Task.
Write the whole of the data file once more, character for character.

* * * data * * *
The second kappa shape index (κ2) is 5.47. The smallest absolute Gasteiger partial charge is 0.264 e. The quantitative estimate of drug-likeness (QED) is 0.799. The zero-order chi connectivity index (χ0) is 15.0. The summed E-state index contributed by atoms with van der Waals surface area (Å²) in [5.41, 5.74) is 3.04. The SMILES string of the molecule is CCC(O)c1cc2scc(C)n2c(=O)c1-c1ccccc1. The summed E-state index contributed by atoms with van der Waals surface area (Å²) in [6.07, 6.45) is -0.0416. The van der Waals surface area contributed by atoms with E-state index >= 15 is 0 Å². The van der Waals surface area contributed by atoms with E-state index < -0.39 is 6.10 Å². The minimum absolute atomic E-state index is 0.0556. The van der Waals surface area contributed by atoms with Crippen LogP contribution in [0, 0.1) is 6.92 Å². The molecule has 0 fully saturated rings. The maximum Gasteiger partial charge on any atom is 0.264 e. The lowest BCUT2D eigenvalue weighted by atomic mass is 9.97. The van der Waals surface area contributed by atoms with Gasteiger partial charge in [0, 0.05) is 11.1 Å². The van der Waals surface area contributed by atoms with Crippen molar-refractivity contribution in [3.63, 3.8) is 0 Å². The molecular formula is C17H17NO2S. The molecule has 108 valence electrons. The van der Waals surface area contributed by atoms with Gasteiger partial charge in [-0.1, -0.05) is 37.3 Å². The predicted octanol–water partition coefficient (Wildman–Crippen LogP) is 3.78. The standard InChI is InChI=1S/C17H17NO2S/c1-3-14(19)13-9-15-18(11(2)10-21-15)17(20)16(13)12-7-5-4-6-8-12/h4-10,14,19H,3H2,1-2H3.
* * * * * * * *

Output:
The second kappa shape index (κ2) is 5.47. The smallest absolute Gasteiger partial charge is 0.264 e. The quantitative estimate of drug-likeness (QED) is 0.799. The zero-order chi connectivity index (χ0) is 15.0. The summed E-state index contributed by atoms with van der Waals surface area (Å²) in [5.41, 5.74) is 3.04. The SMILES string of the molecule is CCC(O)c1cc2scc(C)n2c(=O)c1-c1ccccc1. The summed E-state index contributed by atoms with van der Waals surface area (Å²) in [6.07, 6.45) is -0.0416. The van der Waals surface area contributed by atoms with E-state index >= 15 is 0 Å². The van der Waals surface area contributed by atoms with E-state index < -0.39 is 6.10 Å². The minimum absolute atomic E-state index is 0.0556. The van der Waals surface area contributed by atoms with Crippen LogP contribution in [0, 0.1) is 6.92 Å². The molecule has 0 fully saturated rings. The maximum Gasteiger partial charge on any atom is 0.264 e. The lowest BCUT2D eigenvalue weighted by atomic mass is 9.97. The van der Waals surface area contributed by atoms with Gasteiger partial charge in [0, 0.05) is 11.1 Å². The van der Waals surface area contributed by atoms with Crippen molar-refractivity contribution in [3.63, 3.8) is 0 Å². The molecular formula is C17H17NO2S. The molecule has 108 valence electrons. The van der Waals surface area contributed by atoms with Gasteiger partial charge in [-0.1, -0.05) is 37.3 Å². The predicted octanol–water partition coefficient (Wildman–Crippen LogP) is 3.78. The standard InChI is InChI=1S/C17H17NO2S/c1-3-14(19)13-9-15-18(11(2)10-21-15)17(20)16(13)12-7-5-4-6-8-12/h4-10,14,19H,3H2,1-2H3.